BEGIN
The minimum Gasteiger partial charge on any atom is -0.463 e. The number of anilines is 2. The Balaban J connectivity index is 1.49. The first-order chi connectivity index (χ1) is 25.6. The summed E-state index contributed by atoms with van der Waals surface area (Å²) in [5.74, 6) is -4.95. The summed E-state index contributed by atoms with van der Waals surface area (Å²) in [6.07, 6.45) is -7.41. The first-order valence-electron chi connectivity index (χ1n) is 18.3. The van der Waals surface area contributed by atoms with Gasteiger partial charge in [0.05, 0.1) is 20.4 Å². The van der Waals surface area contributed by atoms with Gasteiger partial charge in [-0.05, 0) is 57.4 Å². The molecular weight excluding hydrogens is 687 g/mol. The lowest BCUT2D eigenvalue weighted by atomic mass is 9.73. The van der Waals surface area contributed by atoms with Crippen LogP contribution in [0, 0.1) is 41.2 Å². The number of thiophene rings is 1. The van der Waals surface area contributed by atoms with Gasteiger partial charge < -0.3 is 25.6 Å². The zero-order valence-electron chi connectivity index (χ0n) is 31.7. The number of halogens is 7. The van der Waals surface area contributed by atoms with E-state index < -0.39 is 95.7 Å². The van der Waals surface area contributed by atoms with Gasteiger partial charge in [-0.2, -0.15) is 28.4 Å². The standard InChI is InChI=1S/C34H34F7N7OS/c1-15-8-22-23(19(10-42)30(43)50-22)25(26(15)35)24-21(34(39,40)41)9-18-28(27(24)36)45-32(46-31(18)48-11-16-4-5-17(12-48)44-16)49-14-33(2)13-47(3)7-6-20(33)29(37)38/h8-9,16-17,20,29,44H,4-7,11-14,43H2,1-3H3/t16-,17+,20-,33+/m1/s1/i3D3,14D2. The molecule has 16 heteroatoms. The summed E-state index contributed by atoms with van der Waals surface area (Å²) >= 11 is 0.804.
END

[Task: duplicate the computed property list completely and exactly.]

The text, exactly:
The minimum Gasteiger partial charge on any atom is -0.463 e. The number of anilines is 2. The Balaban J connectivity index is 1.49. The first-order chi connectivity index (χ1) is 25.6. The summed E-state index contributed by atoms with van der Waals surface area (Å²) in [5.74, 6) is -4.95. The summed E-state index contributed by atoms with van der Waals surface area (Å²) in [6.07, 6.45) is -7.41. The first-order valence-electron chi connectivity index (χ1n) is 18.3. The van der Waals surface area contributed by atoms with Gasteiger partial charge in [0.05, 0.1) is 20.4 Å². The van der Waals surface area contributed by atoms with Gasteiger partial charge in [-0.05, 0) is 57.4 Å². The molecular weight excluding hydrogens is 687 g/mol. The lowest BCUT2D eigenvalue weighted by atomic mass is 9.73. The van der Waals surface area contributed by atoms with Crippen LogP contribution in [0, 0.1) is 41.2 Å². The number of thiophene rings is 1. The van der Waals surface area contributed by atoms with Gasteiger partial charge < -0.3 is 25.6 Å². The zero-order valence-electron chi connectivity index (χ0n) is 31.7. The number of halogens is 7. The van der Waals surface area contributed by atoms with E-state index < -0.39 is 95.7 Å². The van der Waals surface area contributed by atoms with Gasteiger partial charge in [-0.2, -0.15) is 28.4 Å². The standard InChI is InChI=1S/C34H34F7N7OS/c1-15-8-22-23(19(10-42)30(43)50-22)25(26(15)35)24-21(34(39,40)41)9-18-28(27(24)36)45-32(46-31(18)48-11-16-4-5-17(12-48)44-16)49-14-33(2)13-47(3)7-6-20(33)29(37)38/h8-9,16-17,20,29,44H,4-7,11-14,43H2,1-3H3/t16-,17+,20-,33+/m1/s1/i3D3,14D2. The molecule has 16 heteroatoms. The summed E-state index contributed by atoms with van der Waals surface area (Å²) >= 11 is 0.804.